Anyone who likes cars remembers the ones they grew up around, with fondness or otherwise. Rather than the belching, American bruisers so many of my friends enjoyedÂ as kids, my parents were part of the original yuppie construct, and they consistently chose foreign, quirky cars over luxurious or fast ones.
Our 1992 Saab 900 sticks with me even now, thanks to its endless list of absurd traits that at the time, seemed common.
What I mean is: an ignition switch between the two front seats, and a manualÂ transmission that had to be in “reverse” in order to remove the key. A hood hinged at the front.Â Literally rock-solid doors that I had to slam with all my age seven force to close securely.
Miniature wipers for the headlights were downright fascinating to me, as a young aficionado. Swedish winters had to be tough if the headlights required regular clearing…
Most of all, though, the Saab became a symbol of our family. It was champagne over tan, a decidedly 1990s color. The seats were covered in a soft fabric resembling shorn terrycloth, which was actually very comfortable. Better than the vinyl of our 1985 Volvo wagon that I had to peel from my skin on warm days.
I spent years in the backseat of that Saab, battling the 5 o’clock sunset and the familiar gobble-gobble of National Public Radio. It was mostly driven by mom, so I associate her smell and her driving style with it. That is, comforting and cautious. IÂ never believed I would grow up to remember the car so fondly, or be an NPR geek myself.
I overheard many times during its tenure that Jane liked to drive it because it felt solid and heavy. Safe in the rain and safe in an accident.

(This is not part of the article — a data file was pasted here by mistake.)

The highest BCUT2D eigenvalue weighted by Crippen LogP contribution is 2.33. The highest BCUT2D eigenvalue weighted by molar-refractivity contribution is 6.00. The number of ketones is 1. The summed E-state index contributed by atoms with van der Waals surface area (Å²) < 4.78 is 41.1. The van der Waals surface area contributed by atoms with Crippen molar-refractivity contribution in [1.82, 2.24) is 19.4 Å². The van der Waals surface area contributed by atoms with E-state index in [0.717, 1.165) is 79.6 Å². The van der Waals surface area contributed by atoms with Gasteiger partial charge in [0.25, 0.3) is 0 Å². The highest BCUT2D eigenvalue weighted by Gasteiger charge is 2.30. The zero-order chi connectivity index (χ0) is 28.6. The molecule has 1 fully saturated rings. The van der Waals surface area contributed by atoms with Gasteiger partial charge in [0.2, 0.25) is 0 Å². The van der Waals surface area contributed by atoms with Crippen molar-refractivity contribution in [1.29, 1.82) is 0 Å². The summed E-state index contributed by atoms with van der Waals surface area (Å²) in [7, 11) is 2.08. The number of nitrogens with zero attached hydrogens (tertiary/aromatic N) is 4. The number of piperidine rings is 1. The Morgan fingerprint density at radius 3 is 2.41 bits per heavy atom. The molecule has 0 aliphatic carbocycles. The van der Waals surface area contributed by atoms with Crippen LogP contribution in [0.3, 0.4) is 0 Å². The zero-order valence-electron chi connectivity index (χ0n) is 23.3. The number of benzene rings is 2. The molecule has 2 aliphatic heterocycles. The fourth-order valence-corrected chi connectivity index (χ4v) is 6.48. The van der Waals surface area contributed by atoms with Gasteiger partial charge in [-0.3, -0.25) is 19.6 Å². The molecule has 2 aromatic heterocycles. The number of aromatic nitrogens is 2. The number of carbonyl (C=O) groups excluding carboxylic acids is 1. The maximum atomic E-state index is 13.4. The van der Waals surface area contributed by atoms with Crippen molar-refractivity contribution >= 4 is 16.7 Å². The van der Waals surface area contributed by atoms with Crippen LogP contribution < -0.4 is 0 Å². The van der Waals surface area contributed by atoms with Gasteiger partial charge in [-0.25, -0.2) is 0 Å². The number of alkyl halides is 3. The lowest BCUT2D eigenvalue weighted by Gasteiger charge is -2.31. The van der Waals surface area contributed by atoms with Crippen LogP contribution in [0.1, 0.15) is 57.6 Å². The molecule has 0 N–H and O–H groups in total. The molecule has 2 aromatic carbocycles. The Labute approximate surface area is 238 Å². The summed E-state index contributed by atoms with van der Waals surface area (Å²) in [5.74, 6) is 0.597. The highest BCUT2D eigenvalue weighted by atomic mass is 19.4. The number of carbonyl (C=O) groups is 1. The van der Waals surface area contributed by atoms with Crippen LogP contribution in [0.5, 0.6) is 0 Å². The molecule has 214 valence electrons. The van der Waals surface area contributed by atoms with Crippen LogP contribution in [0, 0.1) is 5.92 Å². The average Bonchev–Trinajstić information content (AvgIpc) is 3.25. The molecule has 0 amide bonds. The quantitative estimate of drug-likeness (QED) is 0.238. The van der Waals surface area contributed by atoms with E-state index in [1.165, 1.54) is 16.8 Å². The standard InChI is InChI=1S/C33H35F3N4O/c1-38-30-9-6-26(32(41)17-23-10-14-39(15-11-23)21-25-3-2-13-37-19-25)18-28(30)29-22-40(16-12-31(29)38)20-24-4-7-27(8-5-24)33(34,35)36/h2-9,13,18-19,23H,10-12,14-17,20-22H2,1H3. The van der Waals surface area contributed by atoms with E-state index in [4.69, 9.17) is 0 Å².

Later on in its career with our family, the Saab become the “slob,” as it often reeked of bananas that had fallen beneath the seats and cooked in the Florida heat. Through middle school it took us, until around the turn of the century, when the engine cooling system became unreliable and we were left stranded several times, at the mercy of AAA.
We sold it and replaced it with a smaller, less practical car (the Volkswagen Cabrio), which was a short-lived novelty.
My parents went on to own two more Saabs, both 9-3 models, which replaced the 900 as the small sedan in the lineup. The Swedish automaker, owned for many years by General Motors, met its demise just a few years ago, among subdued fanfare when its finances fell too far into the red, and a flood of investment in the form of a new owner never materialized.
Volvo’s story may have ended similarly, were it not for a better relationship with its American owner (Ford), and a motivated new owner (Geely) ready and willing to inject it with billions of development dollars.
The more life moves along, the more I feel the tug of history. Dwelling on memories and images from the prefrontal cortex serves few agendas, if only to recall fuzzy feelings, and let them serve as inspiration moving forward.
I am learning a lot about memories now, with the passing of my mom, and in preparation for her memorial event. One part of her existence was our Saab, so I wanted to share. Does anyone else have pleasant recollections of interesting cars you rode in as a child?